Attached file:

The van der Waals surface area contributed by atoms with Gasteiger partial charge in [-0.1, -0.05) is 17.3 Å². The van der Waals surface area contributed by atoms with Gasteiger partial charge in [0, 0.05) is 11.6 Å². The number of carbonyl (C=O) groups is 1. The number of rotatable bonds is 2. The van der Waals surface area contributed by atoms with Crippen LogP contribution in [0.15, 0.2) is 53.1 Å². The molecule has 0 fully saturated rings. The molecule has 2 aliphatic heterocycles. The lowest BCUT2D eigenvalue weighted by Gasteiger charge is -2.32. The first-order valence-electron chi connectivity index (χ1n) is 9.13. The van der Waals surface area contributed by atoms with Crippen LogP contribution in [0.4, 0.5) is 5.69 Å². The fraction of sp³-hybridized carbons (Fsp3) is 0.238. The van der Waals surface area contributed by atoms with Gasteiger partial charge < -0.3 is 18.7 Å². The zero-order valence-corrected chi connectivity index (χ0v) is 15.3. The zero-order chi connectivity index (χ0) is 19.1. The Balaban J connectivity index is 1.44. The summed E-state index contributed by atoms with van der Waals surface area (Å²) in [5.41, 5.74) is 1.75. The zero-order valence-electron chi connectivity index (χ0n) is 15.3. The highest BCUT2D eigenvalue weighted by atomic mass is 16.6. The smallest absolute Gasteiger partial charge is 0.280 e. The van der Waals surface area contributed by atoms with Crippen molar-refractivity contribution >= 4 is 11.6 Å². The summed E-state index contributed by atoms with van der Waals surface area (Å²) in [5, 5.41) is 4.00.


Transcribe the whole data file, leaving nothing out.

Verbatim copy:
The van der Waals surface area contributed by atoms with Gasteiger partial charge in [-0.1, -0.05) is 17.3 Å². The van der Waals surface area contributed by atoms with Gasteiger partial charge in [0, 0.05) is 11.6 Å². The number of carbonyl (C=O) groups is 1. The number of rotatable bonds is 2. The van der Waals surface area contributed by atoms with Crippen LogP contribution in [0.15, 0.2) is 53.1 Å². The molecule has 0 fully saturated rings. The molecule has 2 aliphatic heterocycles. The lowest BCUT2D eigenvalue weighted by Gasteiger charge is -2.32. The first-order valence-electron chi connectivity index (χ1n) is 9.13. The van der Waals surface area contributed by atoms with Crippen LogP contribution in [0.4, 0.5) is 5.69 Å². The fraction of sp³-hybridized carbons (Fsp3) is 0.238. The van der Waals surface area contributed by atoms with Gasteiger partial charge < -0.3 is 18.7 Å². The zero-order valence-corrected chi connectivity index (χ0v) is 15.3. The zero-order chi connectivity index (χ0) is 19.1. The Balaban J connectivity index is 1.44. The summed E-state index contributed by atoms with van der Waals surface area (Å²) in [5.41, 5.74) is 1.75. The zero-order valence-electron chi connectivity index (χ0n) is 15.3. The highest BCUT2D eigenvalue weighted by atomic mass is 16.6. The smallest absolute Gasteiger partial charge is 0.280 e. The van der Waals surface area contributed by atoms with Crippen molar-refractivity contribution >= 4 is 11.6 Å². The summed E-state index contributed by atoms with van der Waals surface area (Å²) in [5, 5.41) is 4.00.